Clutter Free for a Cause

Welcome to the Earth Day Blog Carnival
This post is part of the 2012 Earth Day Blog Carnival hosted by Child of the Nature Isle and Monkey Butt Junction. Each participant has shared their practices and insights of earth friendly, environmentally conscious, eco-living. This carnival is our way to share positive information and inspiration that can create healing for our planet. Please read to the end of this post to find a list of links to the other carnival participants. Happy Earth Day!


Earth image and star field background

Photo be NASA Goddard Space Flight Center

I’m a declutterer. I can’t stand clutter and continually attempt to eradicate it from my home. Most people know this about me and the term declutter diva may have popped up from time to time. I’m okay with that. I can’t deny it and have no reason to do so.

There are many reasons why I feel this compulsion to declutter. My perfectionist tendencies drive me to simplify my life in some ways just as I look for challenges in others. With a family of six, I spend enough time cleaning. The more stuff you have, the more stuff you have to clean. Fewer belongings help my frugal budgeting (sometimes referred to my husband as my tendency to be a tight a…yeah).  My list could go on. I’m rather passionate about decluttering and simple living, and I have offered my services to many a friend who has asked (I won’t offer unsolicited comments about clutter, and I’m not judging anyone else based on their clutter. I have enough to worry about my own life).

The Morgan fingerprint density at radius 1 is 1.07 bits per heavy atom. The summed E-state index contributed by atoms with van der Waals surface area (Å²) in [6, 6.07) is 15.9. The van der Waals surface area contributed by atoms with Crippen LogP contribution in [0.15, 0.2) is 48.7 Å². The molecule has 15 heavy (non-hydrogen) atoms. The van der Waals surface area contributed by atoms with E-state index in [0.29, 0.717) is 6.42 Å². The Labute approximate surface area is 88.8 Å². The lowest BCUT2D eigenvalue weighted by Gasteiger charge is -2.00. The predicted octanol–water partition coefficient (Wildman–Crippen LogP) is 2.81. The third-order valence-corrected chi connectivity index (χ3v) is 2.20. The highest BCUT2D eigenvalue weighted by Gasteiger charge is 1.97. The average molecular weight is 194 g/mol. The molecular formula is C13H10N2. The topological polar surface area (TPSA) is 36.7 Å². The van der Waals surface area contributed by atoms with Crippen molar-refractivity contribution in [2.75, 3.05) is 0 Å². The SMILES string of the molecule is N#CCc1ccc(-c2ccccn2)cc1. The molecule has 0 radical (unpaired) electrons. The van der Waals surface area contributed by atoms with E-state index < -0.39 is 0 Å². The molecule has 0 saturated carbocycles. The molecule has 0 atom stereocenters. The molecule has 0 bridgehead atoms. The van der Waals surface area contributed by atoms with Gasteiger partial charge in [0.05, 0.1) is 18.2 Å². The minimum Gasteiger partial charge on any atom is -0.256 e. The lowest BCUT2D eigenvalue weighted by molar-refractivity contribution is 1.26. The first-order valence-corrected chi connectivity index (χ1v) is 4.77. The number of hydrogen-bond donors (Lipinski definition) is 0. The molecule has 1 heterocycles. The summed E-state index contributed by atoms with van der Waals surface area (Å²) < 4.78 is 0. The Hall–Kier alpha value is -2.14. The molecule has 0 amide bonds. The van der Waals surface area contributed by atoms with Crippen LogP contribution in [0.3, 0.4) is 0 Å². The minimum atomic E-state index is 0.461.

One might think that a concept such as simple living and decluttering, being personal with regards to lifestyle, might be solely about the person. However, the ramifications of simple living affect more than just the person.

  • Our family doesn’t buy a lot of stuff. We don’t need it, and for the most part, we don’t want it. This alone lessens the amount of resources that we use, from manufacturing, to packaging, to transportation of the said items.
  • When we do buy something, we tend to save up and buy something that will last longterm so that we don’t find ourselves throwing an item into the trash, only to have to replace it with a new one.
  • Rare is the item that comes into our home which does not serve multiple purposes, limiting the number of things we need/want.
  • We give stuff away. That’s right. My decluttering addiction helps other people by getting rid of items we aren’t using and giving them to people who can use them. It’s a win-win siuation for everyone involved.

There are many aspects of our simple living lifestyle which help the Earth – from buying food locally to our desire to build an ever more sustainable life. However, the decluttering is always present as we make decisions – whether we are avoiding bringing more items into our home or avoiding unwanted ingredients in our food. Consumerism, or in some cases the lack thereof, plays a vital part in how we treat the Earth.